Hand-stitched dad and I have a lot of big emotions around adopting.
- Excitement for working even more closely together as parents.
- Anticipation over who might join our family.
- Frustration that so much is in the hands of other people.
- Fear that we might be deemed ‘not good enough’ to be adoptive parents.
- Anger at people for withholding or limiting support for adopted children.
- Empathy for birth parents who struggle with the chaos of their lives.
- Sadness over our shared losses: the children, their birth parents and us.
- Admiration for the remarkable people who find security despite traumatic experiences.
- Hope that we can be a family that belongs somewhere, together.
Amidst all these emotions (and more) are important details and decisions. So, I started a Blue Notebook as a communication record, filled with dates, names, phone numbers, and notes of conversations and meetings related to the adoption process.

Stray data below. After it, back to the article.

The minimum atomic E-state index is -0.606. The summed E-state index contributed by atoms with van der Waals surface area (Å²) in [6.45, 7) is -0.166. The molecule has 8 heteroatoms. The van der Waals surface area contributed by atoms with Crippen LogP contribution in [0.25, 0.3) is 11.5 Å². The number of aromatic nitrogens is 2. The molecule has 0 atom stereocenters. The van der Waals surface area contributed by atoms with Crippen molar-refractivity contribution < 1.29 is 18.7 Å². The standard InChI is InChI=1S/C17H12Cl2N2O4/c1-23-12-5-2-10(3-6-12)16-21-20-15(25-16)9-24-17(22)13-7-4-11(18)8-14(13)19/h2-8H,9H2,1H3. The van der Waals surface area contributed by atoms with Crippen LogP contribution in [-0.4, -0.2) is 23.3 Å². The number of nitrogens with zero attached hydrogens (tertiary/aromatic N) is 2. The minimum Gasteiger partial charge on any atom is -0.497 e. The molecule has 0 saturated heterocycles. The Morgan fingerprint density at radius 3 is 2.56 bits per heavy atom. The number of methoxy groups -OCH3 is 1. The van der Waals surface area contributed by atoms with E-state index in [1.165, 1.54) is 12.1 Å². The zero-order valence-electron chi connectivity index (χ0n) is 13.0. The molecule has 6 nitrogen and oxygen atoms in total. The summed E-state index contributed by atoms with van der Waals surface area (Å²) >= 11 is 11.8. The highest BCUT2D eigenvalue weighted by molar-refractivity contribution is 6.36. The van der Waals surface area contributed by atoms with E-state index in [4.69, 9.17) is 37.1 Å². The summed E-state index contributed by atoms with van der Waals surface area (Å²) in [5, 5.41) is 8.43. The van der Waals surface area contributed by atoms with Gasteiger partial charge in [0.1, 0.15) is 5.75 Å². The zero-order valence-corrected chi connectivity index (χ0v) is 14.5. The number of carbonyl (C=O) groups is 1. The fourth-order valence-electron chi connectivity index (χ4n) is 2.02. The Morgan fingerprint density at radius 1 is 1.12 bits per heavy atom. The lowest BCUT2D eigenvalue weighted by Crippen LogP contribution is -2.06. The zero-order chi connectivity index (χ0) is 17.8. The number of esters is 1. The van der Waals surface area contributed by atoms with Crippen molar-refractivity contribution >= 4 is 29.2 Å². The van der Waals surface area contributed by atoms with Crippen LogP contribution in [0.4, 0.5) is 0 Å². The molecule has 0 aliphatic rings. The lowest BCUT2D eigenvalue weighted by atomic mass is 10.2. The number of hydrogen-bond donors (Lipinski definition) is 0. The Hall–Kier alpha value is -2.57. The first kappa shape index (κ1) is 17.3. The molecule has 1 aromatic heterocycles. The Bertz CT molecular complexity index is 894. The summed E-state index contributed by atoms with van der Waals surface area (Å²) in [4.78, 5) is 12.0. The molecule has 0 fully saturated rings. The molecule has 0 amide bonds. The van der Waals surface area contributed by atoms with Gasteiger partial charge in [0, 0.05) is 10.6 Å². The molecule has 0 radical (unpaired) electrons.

As I told the social workers: unlike many people beginning this journey, we are not in a hurry. Adoption thrives on preparation. After spending the last few years in books, blogs and forums, we are starting to branch out into telephone calls, meetings, and visits. Once we apply to an agency, we will join a preparation group and meet other prospective adopters. We will have home study visits with a social worker (or two), who simultaneously educates and evaluates us. Then, when we all agree we are ready, we go to panel to be approved (or rejected) as adoptive parents.
I genuinely hope this takes time. I want time to build my confidence as a therapeutic parent. I want time to make decisions about what sort of children hand-stitched dad and I are best suited for. I want time to build new relationships with experienced adopters, with our chosen agency, and with other new families. We need time to manage all of the big emotions that are stirred up in this process.